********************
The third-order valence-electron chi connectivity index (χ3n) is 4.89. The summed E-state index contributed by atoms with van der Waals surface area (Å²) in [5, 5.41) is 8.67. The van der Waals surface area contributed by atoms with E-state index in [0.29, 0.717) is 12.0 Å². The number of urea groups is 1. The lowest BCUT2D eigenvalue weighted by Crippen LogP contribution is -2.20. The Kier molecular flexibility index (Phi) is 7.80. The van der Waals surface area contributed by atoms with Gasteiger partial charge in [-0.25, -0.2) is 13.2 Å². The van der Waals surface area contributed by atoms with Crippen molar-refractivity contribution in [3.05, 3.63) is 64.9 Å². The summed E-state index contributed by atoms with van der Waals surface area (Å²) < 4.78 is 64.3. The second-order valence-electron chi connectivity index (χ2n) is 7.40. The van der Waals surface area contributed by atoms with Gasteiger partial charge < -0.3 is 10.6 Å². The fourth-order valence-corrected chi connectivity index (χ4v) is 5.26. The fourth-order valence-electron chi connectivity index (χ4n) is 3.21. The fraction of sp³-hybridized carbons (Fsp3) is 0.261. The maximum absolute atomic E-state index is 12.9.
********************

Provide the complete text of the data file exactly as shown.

The third-order valence-electron chi connectivity index (χ3n) is 4.89. The summed E-state index contributed by atoms with van der Waals surface area (Å²) in [5, 5.41) is 8.67. The van der Waals surface area contributed by atoms with E-state index in [0.29, 0.717) is 12.0 Å². The number of urea groups is 1. The lowest BCUT2D eigenvalue weighted by Crippen LogP contribution is -2.20. The Kier molecular flexibility index (Phi) is 7.80. The van der Waals surface area contributed by atoms with Gasteiger partial charge in [-0.25, -0.2) is 13.2 Å². The van der Waals surface area contributed by atoms with Crippen molar-refractivity contribution in [3.05, 3.63) is 64.9 Å². The summed E-state index contributed by atoms with van der Waals surface area (Å²) < 4.78 is 64.3. The second-order valence-electron chi connectivity index (χ2n) is 7.40. The van der Waals surface area contributed by atoms with Gasteiger partial charge < -0.3 is 10.6 Å². The fourth-order valence-corrected chi connectivity index (χ4v) is 5.26. The fourth-order valence-electron chi connectivity index (χ4n) is 3.21. The fraction of sp³-hybridized carbons (Fsp3) is 0.261. The maximum absolute atomic E-state index is 12.9.